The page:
There is Shiite, there is Sunni, there is Kurd, there is Turkoman. ... Iraq's constitution again and again refers to Shiites, refers to Sunnis, to Arabs, Kurds, and it creates its own dilemma. Having rights, I mean cultural rights, ethnic rights, but trying to establish an order based on these ethnicities, based on these identities and other differences. So, Yugoslavia has collapsed, but without getting any lesson from Yugoslavia we are trying to create another Yugoslavia in the Middle East. The Lebanese, because of this political structure, had a twenty-year civil war. But Iraq became another Lebanon because of ethnic and sectarian definitions.
Where is, for example, the most alarming indication of this is in Kirkuk. Iraq is a small [microcosm of the] Middle East. You have all the ethnicities of the Middle East in Iraq. And Kirkuk is a small Iraq.
Kirkuk, he says, is "like creating a bomb and giving it to the people."
Of course, you couldn't have prevented the break up of Yugoslavia just by carefully keeping any mentions of ethnic divisions out of official documents, and that's highly unlikely to work in Iraq either. Tito managed it by being a charismatic, ruthless strongman, a real-life heroic leader against an evil occupation and playing strongly to nationalism he continually worked to define. And without him, it broke apart in short order. I just don't see any kind of Tito figure in Iraq at present.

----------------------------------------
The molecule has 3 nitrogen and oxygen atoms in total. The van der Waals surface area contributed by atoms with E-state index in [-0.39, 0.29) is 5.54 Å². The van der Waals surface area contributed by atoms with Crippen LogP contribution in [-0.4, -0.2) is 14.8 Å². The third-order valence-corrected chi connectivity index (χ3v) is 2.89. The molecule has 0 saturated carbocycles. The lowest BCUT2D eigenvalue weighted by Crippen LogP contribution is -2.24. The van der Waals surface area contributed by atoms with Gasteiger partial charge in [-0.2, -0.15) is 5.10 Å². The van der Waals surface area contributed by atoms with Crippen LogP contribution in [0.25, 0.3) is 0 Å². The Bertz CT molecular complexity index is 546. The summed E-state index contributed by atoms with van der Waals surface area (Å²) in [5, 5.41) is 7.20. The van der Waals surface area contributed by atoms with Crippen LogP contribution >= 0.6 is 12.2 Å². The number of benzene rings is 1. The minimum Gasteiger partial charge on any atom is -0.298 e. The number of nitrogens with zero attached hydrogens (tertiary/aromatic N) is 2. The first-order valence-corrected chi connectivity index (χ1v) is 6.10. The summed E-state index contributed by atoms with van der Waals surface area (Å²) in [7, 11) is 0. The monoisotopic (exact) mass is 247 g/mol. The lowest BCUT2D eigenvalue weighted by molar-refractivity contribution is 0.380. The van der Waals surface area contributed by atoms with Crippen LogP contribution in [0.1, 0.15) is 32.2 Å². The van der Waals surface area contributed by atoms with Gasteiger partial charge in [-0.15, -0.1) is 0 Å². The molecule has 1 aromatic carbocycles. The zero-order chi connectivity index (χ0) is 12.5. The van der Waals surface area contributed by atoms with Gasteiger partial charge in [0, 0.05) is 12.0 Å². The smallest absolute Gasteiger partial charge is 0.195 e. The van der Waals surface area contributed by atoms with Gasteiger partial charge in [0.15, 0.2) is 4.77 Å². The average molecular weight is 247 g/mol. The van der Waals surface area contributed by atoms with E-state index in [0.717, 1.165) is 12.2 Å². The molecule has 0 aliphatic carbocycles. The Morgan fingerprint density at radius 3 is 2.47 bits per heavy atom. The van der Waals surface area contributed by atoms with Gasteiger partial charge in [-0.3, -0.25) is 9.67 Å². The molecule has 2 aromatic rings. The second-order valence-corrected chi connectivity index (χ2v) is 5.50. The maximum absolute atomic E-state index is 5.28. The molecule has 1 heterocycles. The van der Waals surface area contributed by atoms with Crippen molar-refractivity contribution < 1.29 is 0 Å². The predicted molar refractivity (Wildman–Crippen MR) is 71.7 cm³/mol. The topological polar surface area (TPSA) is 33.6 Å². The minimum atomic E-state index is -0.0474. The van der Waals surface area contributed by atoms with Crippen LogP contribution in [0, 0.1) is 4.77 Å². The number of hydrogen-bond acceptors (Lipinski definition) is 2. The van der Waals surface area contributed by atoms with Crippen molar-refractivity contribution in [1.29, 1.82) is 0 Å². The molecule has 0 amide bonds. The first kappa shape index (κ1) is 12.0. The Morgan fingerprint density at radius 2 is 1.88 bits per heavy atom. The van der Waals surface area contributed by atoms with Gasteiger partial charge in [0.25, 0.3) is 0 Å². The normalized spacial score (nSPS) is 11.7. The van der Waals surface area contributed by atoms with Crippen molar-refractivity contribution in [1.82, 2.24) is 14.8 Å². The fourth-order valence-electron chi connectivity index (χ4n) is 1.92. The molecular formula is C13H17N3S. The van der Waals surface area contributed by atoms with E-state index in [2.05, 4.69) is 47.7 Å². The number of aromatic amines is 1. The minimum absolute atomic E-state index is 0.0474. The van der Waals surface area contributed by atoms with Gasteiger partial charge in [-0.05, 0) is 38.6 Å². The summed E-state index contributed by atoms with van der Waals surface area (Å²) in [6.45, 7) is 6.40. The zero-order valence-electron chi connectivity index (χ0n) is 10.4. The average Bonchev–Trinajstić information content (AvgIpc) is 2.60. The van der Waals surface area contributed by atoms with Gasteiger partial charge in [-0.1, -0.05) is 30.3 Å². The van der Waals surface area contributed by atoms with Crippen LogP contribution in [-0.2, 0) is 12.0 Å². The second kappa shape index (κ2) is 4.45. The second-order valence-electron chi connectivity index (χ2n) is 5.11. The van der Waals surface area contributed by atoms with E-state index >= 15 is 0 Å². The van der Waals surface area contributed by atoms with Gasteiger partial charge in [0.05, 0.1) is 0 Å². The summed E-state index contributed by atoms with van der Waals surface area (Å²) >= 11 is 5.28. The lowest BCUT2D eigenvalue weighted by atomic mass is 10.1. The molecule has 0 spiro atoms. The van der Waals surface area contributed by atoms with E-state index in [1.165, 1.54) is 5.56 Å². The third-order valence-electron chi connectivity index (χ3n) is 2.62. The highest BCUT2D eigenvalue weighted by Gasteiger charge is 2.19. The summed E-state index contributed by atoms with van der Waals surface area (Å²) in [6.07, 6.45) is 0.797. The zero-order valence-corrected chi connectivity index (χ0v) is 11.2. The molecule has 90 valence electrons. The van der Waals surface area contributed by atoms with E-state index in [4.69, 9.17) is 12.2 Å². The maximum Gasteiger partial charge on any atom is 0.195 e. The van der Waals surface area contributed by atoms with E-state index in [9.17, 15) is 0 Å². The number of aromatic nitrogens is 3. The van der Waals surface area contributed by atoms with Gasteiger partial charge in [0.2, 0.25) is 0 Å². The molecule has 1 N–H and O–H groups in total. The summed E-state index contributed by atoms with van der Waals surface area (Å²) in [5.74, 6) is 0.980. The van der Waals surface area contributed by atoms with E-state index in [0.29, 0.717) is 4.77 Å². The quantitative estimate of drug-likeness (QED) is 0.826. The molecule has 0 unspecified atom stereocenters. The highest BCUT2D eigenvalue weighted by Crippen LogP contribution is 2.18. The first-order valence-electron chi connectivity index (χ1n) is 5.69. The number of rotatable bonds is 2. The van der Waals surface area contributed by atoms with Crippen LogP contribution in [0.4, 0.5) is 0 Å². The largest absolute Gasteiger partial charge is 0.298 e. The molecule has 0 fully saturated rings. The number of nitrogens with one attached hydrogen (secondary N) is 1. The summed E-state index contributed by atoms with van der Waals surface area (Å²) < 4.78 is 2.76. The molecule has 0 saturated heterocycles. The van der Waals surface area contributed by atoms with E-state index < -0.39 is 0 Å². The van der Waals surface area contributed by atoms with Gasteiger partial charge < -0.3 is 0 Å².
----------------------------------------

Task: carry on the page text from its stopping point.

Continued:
And the Kurds keep pushing the central government. After a recent confrontation between peshmerga and the Iraqi Army which ended just short of actual shooting at a small disputed town Northwest of Baghdad last month, there was no conciliatory mood.
"The current problem is over borders, because they [the Iraqi government] believe the borders of Kurdistan should be where the former ousted regime [of President Saddam Hussein] decided on," said Massoud Barzani, president of Iraq's northern Kurdistan region, in a meeting with Kurdish journalists on Sep. 28.
"From now on, if Iraq sends its forces to somewhere in disputed areas, then we will dispatch our forces to the same spot as well. If they send one brigade, we will send two," Barzani said.